The ratios of lead isotopes in the bracelet coins from the three ships suggest the same origin for the bracelet coins: the metal-rich Rhineland region of western Germany. Skronek said he was surprised by the test result, as he almost believed the bangles came from Venice, then the world’s metals hub, and never expected them to come from a city just an hour away from his office. In Germany, it was not expected that the Rhineland would have anything to do with the slave trade.

  In fact, the Rhineland region has been a major metal bonanza since the Roman Empire. In the 16th century, Germany was the world leader in mining. In the 17th century, the Rhineland produced the largest amount of copper in the world. During World War II, copper from the Rhineland region was used to make copper cannonballs.

Who is the buyer

  Next, Skronek’s team compared the lead isotope content of the bangle coins to that of ancient artefacts, including Benin bronzes. They found that the looted Benin bronzes were made of the same copper as the bracelet coins found at the shipwreck site. A question ensued: Who transported the bracelet coins from Germany to Benin?

  While there are numerous historical documents documenting Rhineland mining, none of these documents mention bracelet coins. It was only during a second inspection of these documents that Skronek noticed commission records for “copper rings used in the making of bronze”, and the number of copper rings was very large. According to these documents, the buyer of these copper rings was Portugal. In 1548, the King of Portugal entrusted a German merchant to provide 432 tons of copper rings (equivalent to 1.4 million bracelet coins) within 3 years. In fact, these copper rings are bracelet coins. The bangles were shipped from the Rhineland to markets in Belgium, then exported to Portugal, and finally to West Africa.

  The connection between Portugal and the Kingdom of Benin is well documented in history. Portuguese merchants first came to Benin in the 15th century. Using bracelet coins as currency, they soon established trade relations with the Idu. A Portuguese captain and explorer wrote in the early 16th century: “Idu merchants from hundreds of tribes came up the river and brought yams, slaves, cattle and sheep as promised… We bought these things with bracelet coins They like bracelet coins very much, and they can buy a slave with only 8 to 10 bracelet coins.”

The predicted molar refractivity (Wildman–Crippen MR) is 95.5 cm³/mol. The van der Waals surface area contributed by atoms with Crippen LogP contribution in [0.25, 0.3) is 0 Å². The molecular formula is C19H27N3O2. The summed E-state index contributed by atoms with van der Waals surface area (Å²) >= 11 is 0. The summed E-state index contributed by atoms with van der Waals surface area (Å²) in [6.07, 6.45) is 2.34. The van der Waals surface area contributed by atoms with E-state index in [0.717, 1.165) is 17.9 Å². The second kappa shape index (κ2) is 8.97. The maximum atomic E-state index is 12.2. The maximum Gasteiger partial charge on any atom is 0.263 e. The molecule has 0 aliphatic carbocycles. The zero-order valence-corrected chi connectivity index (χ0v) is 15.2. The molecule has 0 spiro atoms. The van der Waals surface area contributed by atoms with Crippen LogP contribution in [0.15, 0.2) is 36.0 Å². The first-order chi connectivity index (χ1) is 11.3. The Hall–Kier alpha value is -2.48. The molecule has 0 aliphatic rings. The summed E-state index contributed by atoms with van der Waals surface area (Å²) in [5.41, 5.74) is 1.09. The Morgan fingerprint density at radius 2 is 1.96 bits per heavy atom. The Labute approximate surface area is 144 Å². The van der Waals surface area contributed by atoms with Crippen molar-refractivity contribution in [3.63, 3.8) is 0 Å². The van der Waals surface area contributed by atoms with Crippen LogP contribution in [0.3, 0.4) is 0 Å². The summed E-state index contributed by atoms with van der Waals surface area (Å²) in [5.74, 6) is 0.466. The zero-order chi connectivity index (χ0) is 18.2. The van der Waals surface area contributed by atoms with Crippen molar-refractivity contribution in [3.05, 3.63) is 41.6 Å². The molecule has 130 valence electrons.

Benin craftsmen use bracelet coins to upgrade the production of artworks. They melted bangles and other imported metals to cast richly detailed sculptures and plaques. On some Benin bronzes, there are even images of Portuguese soldiers and merchants surrounded by bracelet coins.

Evil deeds

  Skronek was not the first person to link bangle coins to Benin copperware, but he was the first to prove the origin of Portuguese copper at that time through scientific testing. Before that, no one seriously considered the possibility that it really was the Rhineland, although the Rhineland was also one of the candidates. After all, there are no documents, textbooks, or studies that link Rhineland metals to the transatlantic slave trade. The Germans believed that the colonial slave trade had nothing to do with Germany, and new research by Skronek proves that to be wrong.

  Some historians pointed out that bracelet coins are not only cheap metal or a kind of currency, but also the most typical symbol of slave trade. From the 16th to the 19th centuries, Europeans used a large amount of copper in West Africa to serve their evil deeds.

  Recently, some 850 reliefs that once covered the wooden pillars of the Royal Palace of Benin have been restored. These reliefs were probably created between 1517 and 1550. At that time, Benin had both internal strife and foreign enemies. These reliefs were probably organized by the king’s sons during the 1550s and 1670s. This time period coincided with the peak period of trade between the Idu and the Portuguese, when bracelet coins flowed steadily into Benin.

  From these reliefs, we can see religious ceremonies, processions, battles, tax payment scenes, animal images, etc. These reliefs are not only beautifully carved, but also invaluable. Because bracelet coins were currency in Benin at that time, they were not only very valuable, but the exquisite copper reliefs were also a declaration of power.

  There are still many unsolved mysteries about Benin bronzes. The European colonists used “the Idu people are ignorant and mentally retarded” as an excuse to launch their aggression, which is of course untenable. In January 1897, the British attacked Benin for “revenge” in the name of the Idu ambushing British businessmen, but in fact the British had premeditated this attack. business interests.